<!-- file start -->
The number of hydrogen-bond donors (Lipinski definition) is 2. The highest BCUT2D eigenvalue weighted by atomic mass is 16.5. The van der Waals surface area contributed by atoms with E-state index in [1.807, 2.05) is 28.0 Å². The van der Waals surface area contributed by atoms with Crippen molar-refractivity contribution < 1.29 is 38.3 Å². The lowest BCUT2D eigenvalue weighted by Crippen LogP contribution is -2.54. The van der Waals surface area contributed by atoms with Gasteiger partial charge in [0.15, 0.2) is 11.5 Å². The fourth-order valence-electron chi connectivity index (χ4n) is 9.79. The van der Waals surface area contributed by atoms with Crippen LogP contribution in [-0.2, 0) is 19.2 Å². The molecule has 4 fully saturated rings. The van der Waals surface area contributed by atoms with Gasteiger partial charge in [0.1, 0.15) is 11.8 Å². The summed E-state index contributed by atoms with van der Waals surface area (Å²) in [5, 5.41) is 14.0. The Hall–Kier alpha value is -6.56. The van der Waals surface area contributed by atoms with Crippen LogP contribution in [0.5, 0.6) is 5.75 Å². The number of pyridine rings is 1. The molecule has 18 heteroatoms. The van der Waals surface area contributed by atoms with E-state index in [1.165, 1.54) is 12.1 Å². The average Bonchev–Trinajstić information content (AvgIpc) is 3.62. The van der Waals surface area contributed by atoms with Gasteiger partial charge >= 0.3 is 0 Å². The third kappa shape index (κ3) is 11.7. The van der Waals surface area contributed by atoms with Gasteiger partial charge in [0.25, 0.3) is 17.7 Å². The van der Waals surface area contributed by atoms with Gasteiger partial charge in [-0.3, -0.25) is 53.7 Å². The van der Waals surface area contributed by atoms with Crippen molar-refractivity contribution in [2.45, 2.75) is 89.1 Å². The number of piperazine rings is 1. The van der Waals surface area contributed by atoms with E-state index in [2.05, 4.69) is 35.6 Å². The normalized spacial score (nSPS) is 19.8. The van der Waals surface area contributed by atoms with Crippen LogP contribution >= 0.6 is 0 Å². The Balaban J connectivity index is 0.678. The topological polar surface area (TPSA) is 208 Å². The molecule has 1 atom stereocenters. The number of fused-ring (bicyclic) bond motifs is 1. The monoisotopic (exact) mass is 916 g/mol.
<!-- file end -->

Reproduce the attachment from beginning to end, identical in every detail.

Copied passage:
The number of hydrogen-bond donors (Lipinski definition) is 2. The highest BCUT2D eigenvalue weighted by atomic mass is 16.5. The van der Waals surface area contributed by atoms with E-state index in [1.807, 2.05) is 28.0 Å². The van der Waals surface area contributed by atoms with Crippen molar-refractivity contribution < 1.29 is 38.3 Å². The lowest BCUT2D eigenvalue weighted by Crippen LogP contribution is -2.54. The van der Waals surface area contributed by atoms with Gasteiger partial charge in [0.15, 0.2) is 11.5 Å². The fourth-order valence-electron chi connectivity index (χ4n) is 9.79. The van der Waals surface area contributed by atoms with Crippen LogP contribution in [-0.2, 0) is 19.2 Å². The molecule has 4 fully saturated rings. The van der Waals surface area contributed by atoms with Gasteiger partial charge in [0.1, 0.15) is 11.8 Å². The summed E-state index contributed by atoms with van der Waals surface area (Å²) in [5, 5.41) is 14.0. The Hall–Kier alpha value is -6.56. The van der Waals surface area contributed by atoms with Crippen LogP contribution in [0.5, 0.6) is 5.75 Å². The number of pyridine rings is 1. The molecule has 18 heteroatoms. The van der Waals surface area contributed by atoms with E-state index in [1.165, 1.54) is 12.1 Å². The average Bonchev–Trinajstić information content (AvgIpc) is 3.62. The van der Waals surface area contributed by atoms with Gasteiger partial charge >= 0.3 is 0 Å². The third kappa shape index (κ3) is 11.7. The van der Waals surface area contributed by atoms with Gasteiger partial charge in [0.25, 0.3) is 17.7 Å². The van der Waals surface area contributed by atoms with Gasteiger partial charge in [-0.3, -0.25) is 53.7 Å². The van der Waals surface area contributed by atoms with Crippen molar-refractivity contribution in [2.45, 2.75) is 89.1 Å². The number of piperazine rings is 1. The van der Waals surface area contributed by atoms with E-state index in [2.05, 4.69) is 35.6 Å². The normalized spacial score (nSPS) is 19.8. The van der Waals surface area contributed by atoms with Crippen LogP contribution >= 0.6 is 0 Å². The Balaban J connectivity index is 0.678. The topological polar surface area (TPSA) is 208 Å². The molecule has 1 atom stereocenters. The number of fused-ring (bicyclic) bond motifs is 1. The monoisotopic (exact) mass is 916 g/mol.